Dotson Park

Park History


By the end of the Twentieth Century, the need for a community center in Danby had been recognized and discussed for at least forty years. The closing of the Danby Elementary School on Gunderman Road eliminated the last focal point for Danby youth. In the 1990s, the last of a series of community-supported childcare centers had to be closed. MORE...

Surveys carried out by the County Youth Bureau and by the Town of Danby Planning Board confirmed the wish for an adequate meeting place and a building dedicated to community activities. The Danby Community Council, then in a period of controversy over issues of organization and program, agreed about the desirability of a community center.

The Planning Board, speaking for the Town, ruled against the location of a site that was proposed as a donation, on the grounds that it was isolated from the Town centers and too limited in area for the purposes desired by the community.

A committee charged with finding an existing building to serve these purposes was unsuccessful.

The Committee Locates A Suitable Property

A new committee, constituted in 1999 by the Danby Community Council, undertook to find land on which a suitable building might be located. MORE...

Mary Oltz, who chaired this committee, drew up a comprehensive list of available properties in or near central Danby. She discovered early on that the choice was between limited house-lot size and properties of considerable acreage--45 acres or more, and the committee agreed to evaluate the larger properties. The goal was to supplement the community center with a park accommodating sports facilities--lacking in Danby since the school closing--as well as playgrounds and picnic areas.

At just this time, a 90-acre property of open meadows and woods in the very center of the hamlet of Danby, previously owned by "Duke" Johanson, was listed for sale for the first time. Its characteristics seemed to make it more adaptable than some of the properties already considered, and the committee agreed to submit it for the serious consideration of the Community Council.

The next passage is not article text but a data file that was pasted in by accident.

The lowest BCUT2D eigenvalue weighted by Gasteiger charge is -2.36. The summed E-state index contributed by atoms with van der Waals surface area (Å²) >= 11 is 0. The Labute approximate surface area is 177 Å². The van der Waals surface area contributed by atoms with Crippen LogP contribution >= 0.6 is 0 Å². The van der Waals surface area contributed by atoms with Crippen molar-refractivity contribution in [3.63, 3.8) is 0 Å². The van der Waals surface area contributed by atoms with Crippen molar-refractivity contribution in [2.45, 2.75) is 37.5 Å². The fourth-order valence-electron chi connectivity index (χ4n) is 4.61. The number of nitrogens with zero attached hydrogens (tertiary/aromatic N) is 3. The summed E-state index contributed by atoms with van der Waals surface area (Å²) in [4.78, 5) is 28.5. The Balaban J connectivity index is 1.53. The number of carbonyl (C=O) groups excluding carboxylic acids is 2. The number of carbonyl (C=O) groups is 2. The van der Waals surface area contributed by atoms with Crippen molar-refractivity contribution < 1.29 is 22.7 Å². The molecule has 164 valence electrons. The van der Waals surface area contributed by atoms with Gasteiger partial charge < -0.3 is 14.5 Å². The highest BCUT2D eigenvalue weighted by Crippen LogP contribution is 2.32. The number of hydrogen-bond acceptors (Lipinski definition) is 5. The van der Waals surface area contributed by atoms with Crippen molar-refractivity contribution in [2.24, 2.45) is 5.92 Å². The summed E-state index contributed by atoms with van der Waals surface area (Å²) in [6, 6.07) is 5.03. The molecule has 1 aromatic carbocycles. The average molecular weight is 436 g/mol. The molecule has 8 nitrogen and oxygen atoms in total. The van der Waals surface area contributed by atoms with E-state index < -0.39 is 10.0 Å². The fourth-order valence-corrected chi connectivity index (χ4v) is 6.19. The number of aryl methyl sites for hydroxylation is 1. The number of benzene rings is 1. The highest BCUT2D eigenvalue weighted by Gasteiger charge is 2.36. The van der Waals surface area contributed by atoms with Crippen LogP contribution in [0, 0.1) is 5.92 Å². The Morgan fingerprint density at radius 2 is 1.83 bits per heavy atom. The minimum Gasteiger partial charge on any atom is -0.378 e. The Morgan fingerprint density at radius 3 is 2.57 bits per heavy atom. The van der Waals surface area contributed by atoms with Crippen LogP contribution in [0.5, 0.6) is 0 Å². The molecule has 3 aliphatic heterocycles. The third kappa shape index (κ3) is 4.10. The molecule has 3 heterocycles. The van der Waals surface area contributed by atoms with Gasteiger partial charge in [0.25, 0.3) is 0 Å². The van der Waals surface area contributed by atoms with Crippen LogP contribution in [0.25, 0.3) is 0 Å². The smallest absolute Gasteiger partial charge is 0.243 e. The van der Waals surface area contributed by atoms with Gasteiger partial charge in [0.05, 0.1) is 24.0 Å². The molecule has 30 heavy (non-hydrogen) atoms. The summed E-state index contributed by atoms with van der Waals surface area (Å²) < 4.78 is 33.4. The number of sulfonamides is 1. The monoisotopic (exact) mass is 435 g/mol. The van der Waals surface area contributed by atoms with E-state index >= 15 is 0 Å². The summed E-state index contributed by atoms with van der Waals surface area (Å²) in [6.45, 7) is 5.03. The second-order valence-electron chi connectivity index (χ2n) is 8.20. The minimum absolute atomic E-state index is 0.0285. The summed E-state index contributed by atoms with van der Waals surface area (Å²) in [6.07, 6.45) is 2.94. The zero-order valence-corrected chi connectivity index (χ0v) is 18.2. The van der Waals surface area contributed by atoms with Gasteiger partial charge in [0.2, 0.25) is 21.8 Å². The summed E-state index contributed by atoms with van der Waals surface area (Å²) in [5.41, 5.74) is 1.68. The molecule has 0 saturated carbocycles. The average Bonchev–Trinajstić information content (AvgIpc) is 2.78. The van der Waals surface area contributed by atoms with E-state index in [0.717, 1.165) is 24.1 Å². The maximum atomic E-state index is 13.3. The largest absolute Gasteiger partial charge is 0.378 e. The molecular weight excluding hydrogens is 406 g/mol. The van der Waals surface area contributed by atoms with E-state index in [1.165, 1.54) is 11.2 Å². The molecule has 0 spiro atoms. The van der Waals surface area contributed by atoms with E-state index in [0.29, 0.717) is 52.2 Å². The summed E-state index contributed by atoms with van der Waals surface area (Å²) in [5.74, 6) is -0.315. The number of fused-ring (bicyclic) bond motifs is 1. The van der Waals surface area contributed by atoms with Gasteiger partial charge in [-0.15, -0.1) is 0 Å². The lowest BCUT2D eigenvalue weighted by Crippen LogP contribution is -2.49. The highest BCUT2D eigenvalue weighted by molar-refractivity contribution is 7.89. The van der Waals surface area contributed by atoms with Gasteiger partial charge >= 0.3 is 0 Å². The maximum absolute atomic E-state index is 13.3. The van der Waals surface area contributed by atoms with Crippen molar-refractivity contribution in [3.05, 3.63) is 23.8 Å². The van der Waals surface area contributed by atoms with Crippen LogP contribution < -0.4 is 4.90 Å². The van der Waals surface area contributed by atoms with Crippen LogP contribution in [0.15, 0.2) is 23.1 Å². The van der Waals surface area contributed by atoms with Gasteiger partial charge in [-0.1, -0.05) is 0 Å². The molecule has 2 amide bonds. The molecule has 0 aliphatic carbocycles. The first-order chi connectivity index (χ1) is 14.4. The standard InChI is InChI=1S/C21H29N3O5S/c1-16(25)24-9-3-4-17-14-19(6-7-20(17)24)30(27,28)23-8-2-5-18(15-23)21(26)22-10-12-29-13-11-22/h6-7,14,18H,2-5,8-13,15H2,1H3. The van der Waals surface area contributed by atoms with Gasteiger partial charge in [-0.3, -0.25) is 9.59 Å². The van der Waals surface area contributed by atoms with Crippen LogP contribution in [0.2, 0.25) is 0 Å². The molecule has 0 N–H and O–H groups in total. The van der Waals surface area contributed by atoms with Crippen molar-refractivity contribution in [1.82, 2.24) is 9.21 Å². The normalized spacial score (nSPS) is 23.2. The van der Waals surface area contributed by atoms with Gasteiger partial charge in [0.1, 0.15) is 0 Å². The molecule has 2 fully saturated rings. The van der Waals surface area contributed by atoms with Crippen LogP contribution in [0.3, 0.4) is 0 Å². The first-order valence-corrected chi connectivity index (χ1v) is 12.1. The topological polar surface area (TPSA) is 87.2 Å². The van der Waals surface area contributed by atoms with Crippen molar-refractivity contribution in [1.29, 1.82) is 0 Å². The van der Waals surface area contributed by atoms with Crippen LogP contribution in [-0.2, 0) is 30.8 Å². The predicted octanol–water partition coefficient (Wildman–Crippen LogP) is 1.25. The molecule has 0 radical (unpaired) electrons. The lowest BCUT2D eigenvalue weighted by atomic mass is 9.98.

The Council's officers, however, felt that land acquisition was beyond the scope of the organization.

Danby's Town Board was asked to consider public ownership of the property. It felt the need for more time to consider all the dimensions of a possible plan. Meanwhile, private offers for the land were forthcoming and it appeared that any delay would forfeit the opportunity of acquisition for public use.

The members of the committee decided to make a joint offer, with the idea of acquiring the land temporarily and eventually selling it to the Town. Somewhat to their surprise, their fairly modest offer was accepted.

In September 2001, three members of the original DCC committee became joint owners of a property intended for the use as Park containing a Community Center.

Obstacles Appear

This decisive action has been followed by an almost unbelievable series of hurdles that the members of the DCC committee had to overcome. MORE...

The parcel of land on which they had made an offer was owned by nine siblings, joint heirs of "Duke" Johanson. All had apparently agreed to put it up for sale but, at this point, one of them refused to sell. The other heirs were forced to take the matter to court. After almost a year, the court ruled that the sale could proceed…,but not privately. It had to be at public auction.

The DCC committee members, feeling threatened because a private bidder might acquire the land, attended the auction. They bid against the family members who were sympathetic to their purpose. Fortunately, there were no other bidders. The gavel price was just below the original offer.

Since the purchased land was "landlocked" behind residential and Federated Church properties, Mary Oltz's committee at the same time negotiated with one of the family members, Tom Johanson, for the purchase of a vacant house lot of just under an acre, that would give access to Route 96B.

With its possible importance for the local extraction of natural gas in mind, the family kept possession of the mineral rights under the property, with the assurance that no above-ground disturbance would be allowed.

One other possible disadvantage also remained: the eastern edge of the property was crossed by a gas pipeline. This, too, seemed to present no real problems, since the line was on the farthest edge of the woods.

The Danby Community Park Association Is Formed

The committee proposed a contract with the Town of Danby: the Town would take ownership of the land and the committee would set up an organization to develop it as a park and community center and would take responsibility for financing the project. The Town's attorney approved the contract. Danby Supervisor, Ed Inman, opened a bank account to hold donated funds for the community center and park. He used the name Danby Community Park Association. MORE...